Robert J. Doman Jr.
All of those who attended the seminar are now familiar with positive environment and how to establish it in the home. We define a positive environment as one in which the ratio of four positive responses exists to every one negative response the child receives. The implications of a positive environment are extremely numerous; in effect it encompasses much more than just a child’s performance of his daily duties. It affects his entire attitude, self-image, and his relationship with his family and peers. It is virtually impossible to establish a positive environment in the home without the collection and use of data.
Many families have attempted to establish a positive environment and failed for various reasons. They have given up or delayed the program simply because of one minor setback or of a loss of temper that instilled the idea of futility in their minds. Realize now that it is impossible for one to be consistently perfect. For families to operate under the assumption that they will never say anything negative or lose their temper, is a farce. No one is continually positive or 100% perfect. Children err and look to their parents for correction. With the data-based program it is possible to establish realistic goals and to keep track of the child’s progress. Achievement of initial goals allows the introduction of higher goals, that will eventually enable the family to realize the four-to-one ratio of positive to negative responses.
It is not unusual to discover a family where the ratio is one positive to twenty negative. Obviously, in this type of environment a ratio of four positive to one negative is out of the question. A more realistic approach would be to establish a one positive to five negative ratio for the initial week. After accomplishing this goal, then begin establishing a 2-3 ratio and so on until reaching the four positive to one negative goal.
After establishing the goal, data becomes a priority to find out if goals are being achieved. There is no way during daily activities to accurately decide whether you are meeting your goals if data is not accurately kept. We have found “time sampling” to be extremely helpful in this data collection. Time sampling is merely picking a particular time during the day and keeping data for those specific time periods. This is more time efficient than carrying around paper and pencil twenty-four hours a day. Use this established time as the specific period in which to review your data. You cannot use the dinner hour one day and breakfast the next. There should also be a reinforcement involved in reaching one’s goal.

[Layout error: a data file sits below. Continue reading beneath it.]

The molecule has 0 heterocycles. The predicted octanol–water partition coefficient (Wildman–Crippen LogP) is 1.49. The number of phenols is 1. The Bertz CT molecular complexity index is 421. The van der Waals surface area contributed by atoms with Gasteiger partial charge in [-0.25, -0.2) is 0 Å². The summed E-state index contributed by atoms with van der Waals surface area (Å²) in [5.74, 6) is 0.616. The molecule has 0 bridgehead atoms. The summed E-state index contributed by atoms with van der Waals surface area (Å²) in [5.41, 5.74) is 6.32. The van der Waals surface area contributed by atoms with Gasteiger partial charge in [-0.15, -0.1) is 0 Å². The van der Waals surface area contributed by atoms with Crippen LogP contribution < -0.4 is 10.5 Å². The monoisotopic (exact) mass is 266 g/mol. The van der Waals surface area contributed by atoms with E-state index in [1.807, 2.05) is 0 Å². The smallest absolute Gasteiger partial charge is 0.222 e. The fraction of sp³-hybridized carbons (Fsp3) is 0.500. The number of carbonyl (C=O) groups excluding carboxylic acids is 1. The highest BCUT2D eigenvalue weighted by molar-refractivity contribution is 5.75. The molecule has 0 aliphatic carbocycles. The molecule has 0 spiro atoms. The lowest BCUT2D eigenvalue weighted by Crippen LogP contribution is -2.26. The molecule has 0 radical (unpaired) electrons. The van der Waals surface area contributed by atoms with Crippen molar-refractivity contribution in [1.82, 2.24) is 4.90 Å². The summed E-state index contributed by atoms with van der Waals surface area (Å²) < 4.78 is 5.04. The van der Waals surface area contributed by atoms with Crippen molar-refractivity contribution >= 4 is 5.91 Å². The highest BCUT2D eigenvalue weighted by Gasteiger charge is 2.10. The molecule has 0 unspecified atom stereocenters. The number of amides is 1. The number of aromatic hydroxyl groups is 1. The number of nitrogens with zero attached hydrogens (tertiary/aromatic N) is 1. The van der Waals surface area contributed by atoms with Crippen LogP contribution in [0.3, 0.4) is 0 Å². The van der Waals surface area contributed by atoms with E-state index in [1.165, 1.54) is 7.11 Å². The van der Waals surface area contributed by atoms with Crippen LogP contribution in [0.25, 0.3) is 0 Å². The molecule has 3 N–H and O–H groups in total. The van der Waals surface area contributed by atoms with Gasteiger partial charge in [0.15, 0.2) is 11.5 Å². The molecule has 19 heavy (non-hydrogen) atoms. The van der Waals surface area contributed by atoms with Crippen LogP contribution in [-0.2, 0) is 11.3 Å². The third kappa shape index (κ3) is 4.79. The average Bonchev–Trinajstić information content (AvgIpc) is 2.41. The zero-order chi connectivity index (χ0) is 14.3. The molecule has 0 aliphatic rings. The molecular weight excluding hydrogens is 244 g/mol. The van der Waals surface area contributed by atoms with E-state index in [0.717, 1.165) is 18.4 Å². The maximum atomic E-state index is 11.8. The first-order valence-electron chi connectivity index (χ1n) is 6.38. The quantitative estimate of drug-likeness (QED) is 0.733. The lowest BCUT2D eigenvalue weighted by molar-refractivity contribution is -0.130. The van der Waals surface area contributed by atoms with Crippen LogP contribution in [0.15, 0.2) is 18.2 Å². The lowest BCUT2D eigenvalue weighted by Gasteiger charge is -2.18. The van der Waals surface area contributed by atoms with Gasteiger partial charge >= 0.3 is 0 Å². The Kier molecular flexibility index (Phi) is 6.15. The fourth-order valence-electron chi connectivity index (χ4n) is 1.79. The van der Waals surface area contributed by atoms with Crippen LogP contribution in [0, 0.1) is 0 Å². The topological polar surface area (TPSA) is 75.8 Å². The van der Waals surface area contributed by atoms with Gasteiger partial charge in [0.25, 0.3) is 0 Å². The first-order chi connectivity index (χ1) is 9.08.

The data collected by the parent measures the responses. She should also create a means of reward for the child having reached his or her goals. If the children are negative to each other and are actively engaged in trying to become more positive, parents should collect data from them and enact the reward-reinforcement theory.
Again define reward: it is a response to a behavior that increases the frequency of that behavior. Whereas a punishment is a consequence to a behavior that decreases the frequency of that behavior. Establish a reward for a child obtaining a ratio of positive to negative with siblings and parents. If the reward is indeed a reward, the child’s behavior will become more positive.
Merely attempting to develop a positive environment is, without a doubt, the most important and significant step in creating a proper home environment. In an appropriate home environment, you can eliminate most of a child’s negative behavior. The child will then strive to achieve more positive behavior in order to obtain more praise and attention from the parental unit. There will still often be specific negative behavior that the family needs to identify and correct. Again the starting point for the elimination of this behavior is collection of data.
The first step in altering a child’s behavior through punishment or reward is to collect what is called base line data. To properly collect this data, establish a specific time period (approximately a week) and collect information on the frequency of that behavior within that specific period. For the base line data you are interested in how often the behavior occurs with you not responding any different to that behavior than you previously had. Once the information is documented, take steps in a corrective direction toward changing the behavior. Using the charting method you can discover if corrective measures are producing the desired effect.
If the behavior is one that you totally wish to eliminate and a form of punishment has been devised, through our compiling and documentation of the data, a marked decrease in the frequency of that specific behavior should be revealed. When such results are perceptively noticeable, we are reinforced with the knowledge that our efforts are bearing fruit. If we persevere in our program we will quite possibly eliminate the undesirable behavior.
Reprinted from the Journal of The NACD Foundation (formerly The National Academy for Child Development)